We didn’t stay at the top for all that long. I bet you can guess why. But it was long enough.
On the way out the Far-Away Sparkette let Keno pick out two rock candy swizzle sticks from the gift shop. One was for him; the other was for his older brother who had to stay home with a fever. Keno carried them out in a little bag as if they were the world’s greatest treasure.
Of course, to a two-year old it doesn’t get much better than candy.
Thanks to construction, we’d walked a sizable distance from our parking spot to the arch. Two-year olds are very particular about when they walk and when they get rides. Keno mostly walked there, but on the way back he decided that maybe “uppies” wouldn’t be so bad after all.
His Nana wouldn’t have minded uppies, either, but nobody offered. Then again, the other grown-ups were already carrying someone, so I guess I can understand. We wore out the toddler that day. Rumor has it he slept like a rock that night. His PopPop and Nana surely did.
I think about scripture and how it says that in order to enter the kingdom of heaven we have to come like little children. I look at Kendall and see clearly that in spite of his unfiltered human nature, his heart is open to wonder and astonishment. He is not afraid to believe amazing things because to him, everything is amazing.
It’s good to be mature, but I don’t ever want to be so grown up that I lose the capacity for wonder and amazement.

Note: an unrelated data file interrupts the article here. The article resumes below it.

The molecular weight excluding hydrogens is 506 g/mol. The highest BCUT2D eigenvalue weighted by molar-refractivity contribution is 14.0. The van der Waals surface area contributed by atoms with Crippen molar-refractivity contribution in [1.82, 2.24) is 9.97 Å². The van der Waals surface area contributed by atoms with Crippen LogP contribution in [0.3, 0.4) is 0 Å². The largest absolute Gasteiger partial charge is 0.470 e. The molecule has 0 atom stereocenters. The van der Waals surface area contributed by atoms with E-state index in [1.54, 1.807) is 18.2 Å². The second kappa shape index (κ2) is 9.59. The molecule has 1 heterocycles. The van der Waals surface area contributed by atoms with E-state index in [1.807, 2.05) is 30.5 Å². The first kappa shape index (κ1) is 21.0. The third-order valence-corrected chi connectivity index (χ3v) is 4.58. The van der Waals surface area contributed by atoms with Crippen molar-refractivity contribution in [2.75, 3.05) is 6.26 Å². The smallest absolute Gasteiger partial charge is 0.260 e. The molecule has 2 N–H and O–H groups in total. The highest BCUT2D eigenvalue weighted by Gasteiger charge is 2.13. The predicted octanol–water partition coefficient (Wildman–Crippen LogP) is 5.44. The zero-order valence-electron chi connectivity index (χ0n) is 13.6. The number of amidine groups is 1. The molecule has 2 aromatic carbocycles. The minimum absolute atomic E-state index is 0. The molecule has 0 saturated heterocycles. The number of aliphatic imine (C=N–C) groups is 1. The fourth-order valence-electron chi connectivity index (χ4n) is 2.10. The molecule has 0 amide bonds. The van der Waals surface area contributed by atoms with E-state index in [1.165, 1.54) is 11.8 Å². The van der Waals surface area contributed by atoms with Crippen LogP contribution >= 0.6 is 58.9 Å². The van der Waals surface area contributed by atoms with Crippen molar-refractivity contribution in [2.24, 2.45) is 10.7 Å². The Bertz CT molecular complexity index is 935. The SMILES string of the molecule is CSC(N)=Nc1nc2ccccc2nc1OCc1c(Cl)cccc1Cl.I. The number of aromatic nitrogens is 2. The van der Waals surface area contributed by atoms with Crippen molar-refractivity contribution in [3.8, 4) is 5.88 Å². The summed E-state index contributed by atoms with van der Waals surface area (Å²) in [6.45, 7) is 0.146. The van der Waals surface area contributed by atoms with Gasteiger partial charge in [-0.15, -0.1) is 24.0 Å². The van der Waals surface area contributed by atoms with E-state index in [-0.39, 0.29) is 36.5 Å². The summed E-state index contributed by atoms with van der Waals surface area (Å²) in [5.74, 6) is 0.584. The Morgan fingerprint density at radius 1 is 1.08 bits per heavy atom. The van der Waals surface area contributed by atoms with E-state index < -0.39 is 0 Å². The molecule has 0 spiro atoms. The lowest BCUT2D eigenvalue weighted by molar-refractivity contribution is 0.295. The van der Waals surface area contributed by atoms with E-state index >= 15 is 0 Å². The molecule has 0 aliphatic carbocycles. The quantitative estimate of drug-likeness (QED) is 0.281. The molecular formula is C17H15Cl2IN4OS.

I know said I wasn’t going to try to raise any more tomato plants. After all, it’s been an expensive disaster every year, and I’m tired of sinking time, money, energy, and hope into what has come to be a first class lost cause.
But when I was in Walmart a month ago and I saw some pre-potted tomato plants with a little cage attached, I reasoned that maybe this was a way to have one last shot at having a few tasty homegrown tomatoes. I’d only be investing $12.98 in this venture, and I didn’t even need to buy more potting soil.
So I bought one Better Boy pre-planted tomato.
Every day I’ve checked on the thing, watering and fussing and suckering it and dusting it with Dipel to keep any chewing bugs away. My reward was watching a pretty little tomato develop low on the plant.
I was admiring that little tomato this morning as I gave Better Boy a drink and a dusting. It was all cute and green, and getting pretty sizable. Exciting!
But this evening when Mr. Sparky went out onto deck to grill us some chicken for dinner, he found my pretty little tomato no longer attached to the plant, but loose on the deck floor. And it looked like this:
It’s got little gnaw marks. It’s almost certainly the work of the frizzy-tailed rats. I don’t know of anything else that would do such a cold-hearted dastardly deed.
And the Sparkette wonders why I don’t even slow down when the squirrels play chicken in the road with my van.
She should be happy I don’t gun it.